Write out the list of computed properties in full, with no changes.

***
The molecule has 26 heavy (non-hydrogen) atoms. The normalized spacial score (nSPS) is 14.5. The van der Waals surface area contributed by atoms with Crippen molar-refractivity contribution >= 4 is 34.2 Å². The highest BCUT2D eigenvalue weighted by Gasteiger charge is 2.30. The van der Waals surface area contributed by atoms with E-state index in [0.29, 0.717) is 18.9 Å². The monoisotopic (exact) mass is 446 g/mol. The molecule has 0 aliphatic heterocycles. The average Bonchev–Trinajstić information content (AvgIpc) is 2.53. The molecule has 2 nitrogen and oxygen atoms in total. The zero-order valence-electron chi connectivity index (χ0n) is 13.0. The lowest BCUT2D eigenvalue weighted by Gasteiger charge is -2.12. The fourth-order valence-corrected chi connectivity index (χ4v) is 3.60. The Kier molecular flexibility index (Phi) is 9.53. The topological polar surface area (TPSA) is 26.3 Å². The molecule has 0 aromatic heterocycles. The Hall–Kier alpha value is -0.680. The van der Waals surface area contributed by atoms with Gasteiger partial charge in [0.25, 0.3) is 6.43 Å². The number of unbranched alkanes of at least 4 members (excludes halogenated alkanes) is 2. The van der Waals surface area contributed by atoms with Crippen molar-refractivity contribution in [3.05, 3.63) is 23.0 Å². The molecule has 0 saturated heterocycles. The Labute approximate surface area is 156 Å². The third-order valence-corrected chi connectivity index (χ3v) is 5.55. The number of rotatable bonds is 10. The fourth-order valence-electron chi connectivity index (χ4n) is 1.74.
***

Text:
The molecule has 26 heavy (non-hydrogen) atoms. The normalized spacial score (nSPS) is 14.5. The van der Waals surface area contributed by atoms with Crippen molar-refractivity contribution >= 4 is 34.2 Å². The highest BCUT2D eigenvalue weighted by Gasteiger charge is 2.30. The van der Waals surface area contributed by atoms with E-state index in [0.29, 0.717) is 18.9 Å². The monoisotopic (exact) mass is 446 g/mol. The molecule has 0 aliphatic heterocycles. The average Bonchev–Trinajstić information content (AvgIpc) is 2.53. The molecule has 2 nitrogen and oxygen atoms in total. The zero-order valence-electron chi connectivity index (χ0n) is 13.0. The lowest BCUT2D eigenvalue weighted by Gasteiger charge is -2.12. The fourth-order valence-corrected chi connectivity index (χ4v) is 3.60. The Kier molecular flexibility index (Phi) is 9.53. The topological polar surface area (TPSA) is 26.3 Å². The molecule has 0 aromatic heterocycles. The Hall–Kier alpha value is -0.680. The van der Waals surface area contributed by atoms with Gasteiger partial charge in [0.25, 0.3) is 6.43 Å². The number of unbranched alkanes of at least 4 members (excludes halogenated alkanes) is 2. The van der Waals surface area contributed by atoms with Crippen molar-refractivity contribution in [3.05, 3.63) is 23.0 Å². The molecule has 0 saturated heterocycles. The Labute approximate surface area is 156 Å². The third-order valence-corrected chi connectivity index (χ3v) is 5.55. The number of rotatable bonds is 10. The fourth-order valence-electron chi connectivity index (χ4n) is 1.74.